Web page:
Under extreme conditions, disinfection procedures to killP. multocida may be warranted in wetlands where large numbers of birds have died during a short time period. The environmental impact of such measures must be evaluated and appropriate approvals must be obtained before these actions are undertaken. A more useful approach may be to enhance the quality of the wetland in a way that reduces the survival of P. multocida; the best means of accomplishing this is still being investigated.
Hazing with aircraft has been successfully used to move whooping cranes away from a major outbreak of avian cholera. This type of disease prevention action can also be accomplished by other methods for other species. Eagles can be attracted to other feeding sites using road-killed animals as a food source, and waterfowl can be held at sites during certain times of the year by providing them with refuge and food. During an avian cholera outbreak in South Dakota, a large refuge area was temporarily created to hold infected snow geese in an area by closing it to hunting. At the same time, a much larger population of snow geese about 10 miles away was moved out of the area to prevent transmission of the disease into that population. The area closed to hunting was reopened after the desired bird movement had occurred.
Vaccination and postexposure treatment of waterfowl have both been successfully used to combat avian cholera in Canada goose propagation flocks. The NWHC has developed and tested a bacterin or a killed vaccine that totally protected Canada geese from avian cholera for the entire 12 months of a laboratory study. This product has been used for several years with good results in a giant Canada goose propagation flock that has a great deal of contact with free-flying wild waterfowl and field outbreaks of avian cholera. Before use of the bacterin, this flock of Canada geese suffered an outbreak of avian cholera and was successfully treated with intramuscular infections of 50 milligrams of oxytetracycline followed by a 30-day regimen of 500 grams of tetracycline per ton of feed. A NWHC avian cholera bacterin has also been used to successfully vaccinate snow geese on Wrangle Island, Russia, and Banks Island, Canada. Vaccine use in these instances was in association with studies to evaluate avian cholera impacts on survival rates rather than to control disease in those subpopulations.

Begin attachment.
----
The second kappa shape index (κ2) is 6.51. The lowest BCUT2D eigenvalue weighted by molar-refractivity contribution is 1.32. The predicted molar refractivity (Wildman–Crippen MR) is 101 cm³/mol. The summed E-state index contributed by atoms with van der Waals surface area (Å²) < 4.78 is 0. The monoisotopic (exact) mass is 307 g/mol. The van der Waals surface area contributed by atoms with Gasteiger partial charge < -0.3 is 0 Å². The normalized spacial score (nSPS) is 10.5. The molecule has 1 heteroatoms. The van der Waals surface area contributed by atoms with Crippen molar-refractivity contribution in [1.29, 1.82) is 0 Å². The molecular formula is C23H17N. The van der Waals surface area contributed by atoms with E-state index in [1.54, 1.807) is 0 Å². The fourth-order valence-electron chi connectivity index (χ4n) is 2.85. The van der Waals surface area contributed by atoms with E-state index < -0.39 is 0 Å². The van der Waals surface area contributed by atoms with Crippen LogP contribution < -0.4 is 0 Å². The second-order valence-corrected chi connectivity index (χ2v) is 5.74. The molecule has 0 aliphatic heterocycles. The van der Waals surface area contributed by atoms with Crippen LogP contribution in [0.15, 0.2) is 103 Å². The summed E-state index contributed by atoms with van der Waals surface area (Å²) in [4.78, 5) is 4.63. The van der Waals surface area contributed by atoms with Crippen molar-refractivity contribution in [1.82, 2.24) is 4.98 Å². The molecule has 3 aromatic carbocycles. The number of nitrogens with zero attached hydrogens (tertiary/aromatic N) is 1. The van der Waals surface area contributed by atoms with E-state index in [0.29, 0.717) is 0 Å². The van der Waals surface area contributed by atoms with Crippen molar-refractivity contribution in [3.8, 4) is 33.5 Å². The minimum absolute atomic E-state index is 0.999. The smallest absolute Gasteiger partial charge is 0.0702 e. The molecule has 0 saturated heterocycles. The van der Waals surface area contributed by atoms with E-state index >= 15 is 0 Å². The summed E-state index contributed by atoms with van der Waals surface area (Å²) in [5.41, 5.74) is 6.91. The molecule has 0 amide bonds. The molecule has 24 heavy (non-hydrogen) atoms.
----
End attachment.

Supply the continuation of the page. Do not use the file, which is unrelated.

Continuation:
As yet, there is no practical method for immunizing large numbers of free-living migratory birds against avian cholera. However, captive propagation flocks can be protected by this method. Endangered species can be trapped and immunized if the degree of risk warrants this action. Live vaccines should not be used for migratory birds without adequate safety testing.
Table 7.1 Examples of reported environmental persistence for Pasteurella multocida.
Avian cholera is not considered a high risk disease for humans because of differences in species susceptibility to different strains of P. multocida. However, P. multocida infections in humans are not uncommon. Most of these infections result from an animal bite or scratch, primarily from dogs and cats. Regardless, the wisdom of wearing gloves and thoroughly washing skin surfaces is obvious when handling birds that have died from avian cholera.
Infections unrelated to wounds are also common, and in the majority of human cases, these involve respiratory tract exposure. This is most apt to happen in confined areas of air movement where a large amount of infected material is present. Processing of carcasses associated with avian cholera die-offs should be done outdoors or in other areas with adequate ventilation. When disposing of carcasses by open burning, personnel should avoid direct exposure to smoke from the fire.